The Shitstorm – Peacock @ The Abbey – Dublin Fringe Festival – Review by Frank L.
Dates Sep 09 / 11 – 16 @ 21:00
Tickets €16/ €14 conc.
Duration 90 mins
Venue: Abbey Theatre on the Peacock Stage
Photo: Cait Fahey
In the programme there is a list of Questions and Answers between Simon Doyle and the director, Maeve Stone, which are revealing. Stone states that the play is not explicit as to where it is set but for her it is on the Blasket Islands off the coast of Kerry. She further states that it is not set in a particular time but there’s a flavour of the 80s and 90s in the imagery. That period is evoked by the baby grand piano and its accompanying stool which are a magnificent matt shade of pink as if they had emerged from an image created by Michael Craig Martin. In stark contrast to the zany piano there is a large number of oddly assorted old books scattered around the stage. There is an uneasy tension between the two.
The set itself is a cave like structure. It gives the impression that it is a haven from the elements outside. The set and lighting design is by Zia Bergin-Holly and the colouring of the entire mutates throughout like as if it was a digital creation capable of infinite variety. The irregularly shaped apertures through which varied coloured lights shine add to the visual diversity.
Given that Hurricane Irma on Saturday night was about to hit Florida, having laid waste a host of Caribbean islands, the fact that part of the inspiration for the play comes from The Tempest by Shakespeare gave the performance an unexpected topicality. The Tempest characters of Miranda (Fionnuala Gygax), Ariel (Pom Boyd), Caliban (Ian Toner) and Prospero (Bryan Quinn) comprise the cast. Initially Miranda is alone on stage at the piano and she picks out a classical piece of music until she becomes angered by it and plays a series of notes with frustration to bring it to an end.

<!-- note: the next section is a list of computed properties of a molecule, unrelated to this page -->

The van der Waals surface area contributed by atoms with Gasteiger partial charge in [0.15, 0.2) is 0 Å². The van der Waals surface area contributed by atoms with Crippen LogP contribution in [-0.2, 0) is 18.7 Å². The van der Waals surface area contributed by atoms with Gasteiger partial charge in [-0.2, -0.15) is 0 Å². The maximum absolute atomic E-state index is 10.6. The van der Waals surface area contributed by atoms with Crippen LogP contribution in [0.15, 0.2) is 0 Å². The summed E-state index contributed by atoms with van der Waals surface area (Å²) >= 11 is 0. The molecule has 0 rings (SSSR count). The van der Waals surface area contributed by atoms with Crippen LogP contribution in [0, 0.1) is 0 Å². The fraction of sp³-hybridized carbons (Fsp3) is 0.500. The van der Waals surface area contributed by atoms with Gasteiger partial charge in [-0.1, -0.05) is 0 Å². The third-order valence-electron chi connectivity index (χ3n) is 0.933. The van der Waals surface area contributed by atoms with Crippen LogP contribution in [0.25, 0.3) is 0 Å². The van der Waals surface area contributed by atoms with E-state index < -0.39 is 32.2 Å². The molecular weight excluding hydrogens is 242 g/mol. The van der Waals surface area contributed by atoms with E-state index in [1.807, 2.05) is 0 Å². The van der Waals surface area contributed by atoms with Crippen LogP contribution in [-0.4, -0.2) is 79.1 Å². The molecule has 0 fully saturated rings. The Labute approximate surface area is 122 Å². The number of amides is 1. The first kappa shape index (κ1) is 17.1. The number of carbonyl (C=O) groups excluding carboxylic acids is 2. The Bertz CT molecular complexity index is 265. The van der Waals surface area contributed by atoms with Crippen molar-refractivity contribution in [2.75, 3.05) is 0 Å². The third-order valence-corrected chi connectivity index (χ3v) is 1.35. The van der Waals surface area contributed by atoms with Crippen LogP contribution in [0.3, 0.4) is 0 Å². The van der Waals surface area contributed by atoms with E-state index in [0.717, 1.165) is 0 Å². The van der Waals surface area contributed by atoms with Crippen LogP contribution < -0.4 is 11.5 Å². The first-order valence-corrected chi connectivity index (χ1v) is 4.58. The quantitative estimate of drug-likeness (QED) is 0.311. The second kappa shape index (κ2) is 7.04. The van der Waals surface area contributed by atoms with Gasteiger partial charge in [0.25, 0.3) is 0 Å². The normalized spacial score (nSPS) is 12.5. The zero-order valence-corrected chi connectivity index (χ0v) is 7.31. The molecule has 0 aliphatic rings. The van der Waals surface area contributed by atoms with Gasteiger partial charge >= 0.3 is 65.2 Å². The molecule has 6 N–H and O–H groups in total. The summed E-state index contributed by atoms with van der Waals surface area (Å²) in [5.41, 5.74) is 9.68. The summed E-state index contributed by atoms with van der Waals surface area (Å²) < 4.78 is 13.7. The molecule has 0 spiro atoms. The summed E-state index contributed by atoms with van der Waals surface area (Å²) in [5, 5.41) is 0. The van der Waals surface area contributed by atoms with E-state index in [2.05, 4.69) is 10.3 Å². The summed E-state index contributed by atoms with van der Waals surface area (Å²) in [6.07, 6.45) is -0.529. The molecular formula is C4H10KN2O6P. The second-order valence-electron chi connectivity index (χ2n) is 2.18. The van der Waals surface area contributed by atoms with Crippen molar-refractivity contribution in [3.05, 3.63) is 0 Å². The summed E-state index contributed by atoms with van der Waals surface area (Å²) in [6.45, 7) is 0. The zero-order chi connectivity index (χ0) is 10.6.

Throughout there is off-stage sound with the score and sound-scape written by Paul Maguire. The performance ultimately culminates with a rock concert, with songs by Morgan Buckley and Frank Sweeney. The songs are appropriately named earth, fire, wind and air. Miranda is the lead singer, with her fabulous mane of hair adding to her performance, with the other three actors being the band, comprising of guitar, bass, keyboard and drum machine. They are a talented and versatile cast.
By the end, it is not obvious what has been experienced, but there is a strong sense of having been immersed in a journey. Each member of the audience has probably had a different experience. But whatever the variety of the experience, there was a unanimity in the joy of the applause at the end. It is a voyage into the unknown, relax and let it happen.
The Shitstorm Written by Simon Doyle & Directed by Maeve Stone
Categories: Header, Theatre, Theatre Review
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